The transition to open and digital banking is inevitable. The tide of consumer expectation has shifted and banks that don’t adapt will not survive. But it’s not too late for those falling behind.
One of the biggest inhibitors for lagging banks is the lack of any process, platform, and, in some cases, government regulation, that would enable them to learn from new and innovative technologies.
In countries where sandbox environments are supported by industry and government, integration between fintech providers and banks is permitted and encouraged. They are empowered to test, learn, and grow together, experimenting in a safe way, introducing risk incrementally into their environments. This allows them to stay relevant and competitive, and learn firsthand what they need in order to compete in a digital economy.
In North America, we need to learn from our international neighbors. We need to work closely with our governments and industry bodies to encourage innovation. In order to survive, we must tap into the same creative, experimental energy that powers so many other technology tracks in our region.
By opening our minds to the new order, we can future-proof our banks and compete in the race toward an open, digital banking ecosystem.
Digital leaders will rise to the challenge and adopt new “Open” and “Beyond” banking models to differentiate themselves from the mainstream and future-proof their business.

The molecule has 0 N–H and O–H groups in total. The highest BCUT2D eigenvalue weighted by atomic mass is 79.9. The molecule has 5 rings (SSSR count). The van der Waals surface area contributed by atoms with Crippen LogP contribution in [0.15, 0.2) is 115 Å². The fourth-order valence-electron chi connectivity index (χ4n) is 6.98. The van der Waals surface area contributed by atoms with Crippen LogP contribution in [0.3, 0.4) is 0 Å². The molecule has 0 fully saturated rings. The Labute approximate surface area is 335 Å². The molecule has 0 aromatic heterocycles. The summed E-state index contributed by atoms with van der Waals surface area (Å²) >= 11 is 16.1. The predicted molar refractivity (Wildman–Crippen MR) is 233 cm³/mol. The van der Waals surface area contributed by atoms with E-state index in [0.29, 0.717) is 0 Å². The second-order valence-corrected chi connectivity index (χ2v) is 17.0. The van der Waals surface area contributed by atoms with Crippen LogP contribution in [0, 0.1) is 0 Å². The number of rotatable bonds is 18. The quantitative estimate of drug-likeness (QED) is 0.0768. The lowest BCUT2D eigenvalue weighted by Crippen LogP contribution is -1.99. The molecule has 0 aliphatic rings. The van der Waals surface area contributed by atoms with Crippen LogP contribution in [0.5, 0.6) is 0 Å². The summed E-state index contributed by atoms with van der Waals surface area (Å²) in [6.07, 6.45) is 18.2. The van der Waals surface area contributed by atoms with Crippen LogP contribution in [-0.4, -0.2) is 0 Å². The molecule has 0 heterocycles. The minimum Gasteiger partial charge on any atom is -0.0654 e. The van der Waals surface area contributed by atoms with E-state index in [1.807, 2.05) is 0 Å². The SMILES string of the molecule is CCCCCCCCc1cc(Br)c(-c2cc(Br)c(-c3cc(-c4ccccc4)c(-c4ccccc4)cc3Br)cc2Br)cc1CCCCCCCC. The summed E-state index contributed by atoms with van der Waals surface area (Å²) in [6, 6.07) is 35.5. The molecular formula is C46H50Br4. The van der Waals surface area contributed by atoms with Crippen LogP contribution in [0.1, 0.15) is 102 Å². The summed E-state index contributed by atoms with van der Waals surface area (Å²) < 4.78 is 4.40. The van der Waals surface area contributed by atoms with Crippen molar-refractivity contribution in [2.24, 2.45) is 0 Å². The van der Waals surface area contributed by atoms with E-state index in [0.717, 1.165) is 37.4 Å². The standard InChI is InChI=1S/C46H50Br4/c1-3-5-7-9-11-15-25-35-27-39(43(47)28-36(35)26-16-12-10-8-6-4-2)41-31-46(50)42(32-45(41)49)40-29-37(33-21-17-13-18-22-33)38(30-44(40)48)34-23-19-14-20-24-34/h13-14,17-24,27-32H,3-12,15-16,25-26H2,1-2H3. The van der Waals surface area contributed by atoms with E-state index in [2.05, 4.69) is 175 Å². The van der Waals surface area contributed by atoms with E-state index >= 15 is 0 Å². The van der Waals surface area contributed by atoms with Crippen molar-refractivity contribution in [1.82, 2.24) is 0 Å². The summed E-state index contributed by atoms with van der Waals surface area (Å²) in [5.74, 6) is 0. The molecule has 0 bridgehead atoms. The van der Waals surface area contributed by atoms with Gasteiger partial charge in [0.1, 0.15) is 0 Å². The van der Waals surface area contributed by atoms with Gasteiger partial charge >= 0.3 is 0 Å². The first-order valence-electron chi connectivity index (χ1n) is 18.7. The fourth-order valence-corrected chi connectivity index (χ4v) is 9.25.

Laggards will maintain the status quo and/or adopt basic digital functionalities, fulfilling only the simplest customer needs related to core banking products.
As a result, they will see shrinking customer bases and increasing competitive pressure, not only from traditional competitors, but also from foreign digital banks and fintech companies. The banks most at risk are small and midsize banks (mainly credit unions and regional and community banks) because, due to their scale, innovation is difficult. They simply don’t have the budgets to place technology bets and get them wrong.
This creates a follower mentality that must be acknowledged when tackling the adoption of a digital model. Change for these banks cannot occur on an individual basis. Instead, they need to be thoughtful and creative in their approach.
For example, alliances could be created that would allow multiple banks to combine budgets for a bigger footprint and more buying power. This type of collective could also tap into the vendor and service provider networks to leverage the latest technology — a more feasible (and attractive) option to vendors when the deal size is expanded across multiple banks.